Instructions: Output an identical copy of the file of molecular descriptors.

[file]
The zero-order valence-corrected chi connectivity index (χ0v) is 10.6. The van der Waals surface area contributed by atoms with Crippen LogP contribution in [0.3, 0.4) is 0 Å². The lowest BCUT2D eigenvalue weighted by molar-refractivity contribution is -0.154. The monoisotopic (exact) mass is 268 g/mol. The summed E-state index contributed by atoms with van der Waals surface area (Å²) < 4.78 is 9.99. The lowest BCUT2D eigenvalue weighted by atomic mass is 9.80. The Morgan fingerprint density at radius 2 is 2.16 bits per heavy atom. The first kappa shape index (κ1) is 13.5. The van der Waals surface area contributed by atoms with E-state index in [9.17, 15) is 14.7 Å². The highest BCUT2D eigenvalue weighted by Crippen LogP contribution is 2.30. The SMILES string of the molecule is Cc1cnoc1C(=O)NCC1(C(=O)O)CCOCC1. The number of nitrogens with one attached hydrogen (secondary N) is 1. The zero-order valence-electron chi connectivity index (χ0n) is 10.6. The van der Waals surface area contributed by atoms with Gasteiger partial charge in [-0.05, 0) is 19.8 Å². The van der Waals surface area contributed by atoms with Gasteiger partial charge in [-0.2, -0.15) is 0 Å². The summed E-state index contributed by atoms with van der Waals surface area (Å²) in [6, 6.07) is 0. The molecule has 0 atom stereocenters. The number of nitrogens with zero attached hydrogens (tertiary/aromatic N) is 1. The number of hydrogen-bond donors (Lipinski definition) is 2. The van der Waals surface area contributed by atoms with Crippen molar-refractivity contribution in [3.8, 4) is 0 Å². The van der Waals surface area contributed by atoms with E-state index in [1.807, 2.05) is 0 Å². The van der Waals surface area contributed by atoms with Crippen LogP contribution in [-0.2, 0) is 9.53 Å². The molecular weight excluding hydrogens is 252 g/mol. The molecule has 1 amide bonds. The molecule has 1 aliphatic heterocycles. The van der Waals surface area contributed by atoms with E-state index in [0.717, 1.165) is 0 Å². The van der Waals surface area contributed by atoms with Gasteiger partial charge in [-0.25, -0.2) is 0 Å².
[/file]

The zero-order valence-corrected chi connectivity index (χ0v) is 10.6. The van der Waals surface area contributed by atoms with Crippen LogP contribution in [0.3, 0.4) is 0 Å². The lowest BCUT2D eigenvalue weighted by molar-refractivity contribution is -0.154. The monoisotopic (exact) mass is 268 g/mol. The summed E-state index contributed by atoms with van der Waals surface area (Å²) < 4.78 is 9.99. The lowest BCUT2D eigenvalue weighted by atomic mass is 9.80. The Morgan fingerprint density at radius 2 is 2.16 bits per heavy atom. The first kappa shape index (κ1) is 13.5. The van der Waals surface area contributed by atoms with E-state index in [9.17, 15) is 14.7 Å². The highest BCUT2D eigenvalue weighted by Crippen LogP contribution is 2.30. The SMILES string of the molecule is Cc1cnoc1C(=O)NCC1(C(=O)O)CCOCC1. The number of nitrogens with one attached hydrogen (secondary N) is 1. The zero-order valence-electron chi connectivity index (χ0n) is 10.6. The van der Waals surface area contributed by atoms with Gasteiger partial charge in [-0.05, 0) is 19.8 Å². The van der Waals surface area contributed by atoms with Gasteiger partial charge in [-0.2, -0.15) is 0 Å². The summed E-state index contributed by atoms with van der Waals surface area (Å²) in [6, 6.07) is 0. The molecule has 0 atom stereocenters. The number of nitrogens with zero attached hydrogens (tertiary/aromatic N) is 1. The number of hydrogen-bond donors (Lipinski definition) is 2. The van der Waals surface area contributed by atoms with Crippen molar-refractivity contribution in [3.8, 4) is 0 Å². The van der Waals surface area contributed by atoms with E-state index in [1.807, 2.05) is 0 Å². The van der Waals surface area contributed by atoms with Crippen LogP contribution in [-0.2, 0) is 9.53 Å². The molecular weight excluding hydrogens is 252 g/mol. The molecule has 1 amide bonds. The molecule has 1 aliphatic heterocycles. The van der Waals surface area contributed by atoms with E-state index in [0.717, 1.165) is 0 Å². The van der Waals surface area contributed by atoms with Gasteiger partial charge in [-0.25, -0.2) is 0 Å².